shelfdiscoverySomehow in my recent Internet wanderings I stumbled on a blog (the link now lost to me) that was devoted to old-school young adult and middle grade books, the kinds of books I found in the small young adult section at the B. Dalton and Waldenbooks at the mall in the early 1980s and the ones featured in the Scholastic book catalog—the books I read when I wasn’t quite a teenager but wildly curious about what being a teenager would be like. Books by Ellen Conford, Lois Duncan, Beverly Cleary, Judy Blume, and Willo Davis Roberts in her Sunfire-writing days. From what I remember, these weren’t books that adults typically read, unless they were librarians, teachers, or curious parents. And although I continued to reread this books throughout high school, I too stopped reading these books when I became an adult. I might pick up a highly recommended new YA book by the likes of Maggie Stiefvater or Diane Wynne Jones or an esteemed classic by Susan Cooper but those particular books that got me through my preteen years have remained in my past.

Yet even though I can’t quite cop to the “we never stopped reading” part of the title of this book by Lizzie Skurnick, those books I read over and over at age 11 or so are imprinted in my brain. And seeing those covers again on that blog I’ve already lost track off brought back all those intense preteen feelings. I decided it might be fun to indulge that nostalgia by reading this collection of essays, many of them originally featured in the Fine Lines column at Jezebel.

Skurnick describes her own memory of these books in the introduction:

It might have begun with the covers. Most were either snapshots or looked like soft paintings of snapshots (whither, whither the painted cover?), with girls who were neither good-looking nor not-good-looking, girls in glasses, with braces, standing in front of the mirror or smiling happily in the arms of a boy, glowering in front of a locker, standing with bonnet and hoop skirt on a lonely plane, girls with head, feet, and body miraculously intact. There they were, waiting for the tug on the string that would start them moving and speaking.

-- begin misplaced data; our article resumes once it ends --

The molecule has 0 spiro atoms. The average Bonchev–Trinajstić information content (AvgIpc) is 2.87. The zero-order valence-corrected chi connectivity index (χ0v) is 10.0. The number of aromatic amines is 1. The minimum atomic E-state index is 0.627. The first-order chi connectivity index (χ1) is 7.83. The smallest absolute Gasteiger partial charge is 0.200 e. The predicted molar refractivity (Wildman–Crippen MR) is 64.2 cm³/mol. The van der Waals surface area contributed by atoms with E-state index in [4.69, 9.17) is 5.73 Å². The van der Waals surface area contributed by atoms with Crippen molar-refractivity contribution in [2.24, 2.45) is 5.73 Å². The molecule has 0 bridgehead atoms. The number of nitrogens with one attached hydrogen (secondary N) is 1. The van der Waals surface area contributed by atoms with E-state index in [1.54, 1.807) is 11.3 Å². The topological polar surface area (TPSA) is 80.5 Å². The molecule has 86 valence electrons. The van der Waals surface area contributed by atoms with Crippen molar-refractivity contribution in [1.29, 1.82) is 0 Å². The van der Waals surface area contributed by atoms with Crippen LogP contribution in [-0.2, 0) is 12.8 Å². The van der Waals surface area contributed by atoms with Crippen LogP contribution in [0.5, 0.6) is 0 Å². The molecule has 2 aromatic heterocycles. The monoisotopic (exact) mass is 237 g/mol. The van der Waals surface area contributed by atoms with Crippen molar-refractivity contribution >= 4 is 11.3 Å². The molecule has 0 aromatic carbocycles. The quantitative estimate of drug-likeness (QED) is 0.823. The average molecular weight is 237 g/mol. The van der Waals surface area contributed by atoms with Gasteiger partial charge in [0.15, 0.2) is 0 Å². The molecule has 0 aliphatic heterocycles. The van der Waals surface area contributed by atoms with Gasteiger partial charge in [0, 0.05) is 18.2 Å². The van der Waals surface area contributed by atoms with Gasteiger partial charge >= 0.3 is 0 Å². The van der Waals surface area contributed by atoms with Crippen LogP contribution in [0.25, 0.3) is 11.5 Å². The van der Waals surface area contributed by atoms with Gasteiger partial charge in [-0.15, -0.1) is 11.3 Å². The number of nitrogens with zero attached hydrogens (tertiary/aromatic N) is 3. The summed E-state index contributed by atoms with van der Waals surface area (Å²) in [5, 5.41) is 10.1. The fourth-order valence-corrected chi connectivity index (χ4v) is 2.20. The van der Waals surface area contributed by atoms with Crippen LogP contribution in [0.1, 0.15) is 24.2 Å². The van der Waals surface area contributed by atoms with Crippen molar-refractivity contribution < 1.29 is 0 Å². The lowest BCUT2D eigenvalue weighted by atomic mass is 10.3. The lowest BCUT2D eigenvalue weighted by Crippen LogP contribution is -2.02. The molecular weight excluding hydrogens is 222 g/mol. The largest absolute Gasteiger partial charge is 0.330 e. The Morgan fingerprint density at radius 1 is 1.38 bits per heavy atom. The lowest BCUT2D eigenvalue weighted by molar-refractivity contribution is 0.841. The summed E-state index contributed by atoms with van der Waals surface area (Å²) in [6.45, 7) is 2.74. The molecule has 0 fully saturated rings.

In them, I found a window, a scrying glass, into a complex consciousness, a life like my own, but writ large in all of its messy ambiguity. Nothing, as of yet, had happened to me. But there was the world, and everything happening in it, right in the bright row of spines. It was waiting for me to pull out the next chapter, to turn the book over, to open the first page and read.

Skurnick—and a few notable authors like Jennifer Weiner, Meg Cabot, and Tayari Jones—revisit books that meant something to them when they were young. The essays largely look at the books from both the adult and young adult perspective, as Skurnick considers why the book appealed to her back then and what she sees in it now. She gushes about the kinds of things that seemed gushy-worthy to her younger self—roasting a pig’s tail in Little House in the Big Woods—and comments on the mature themes she missed as a child (and the mature content she pored over in wonder). There are exclamation marks and ALL CAPS!!! when the situation warrants, but the book is more than a squee-fest. Skurnick is thoughtful in her approach to these books.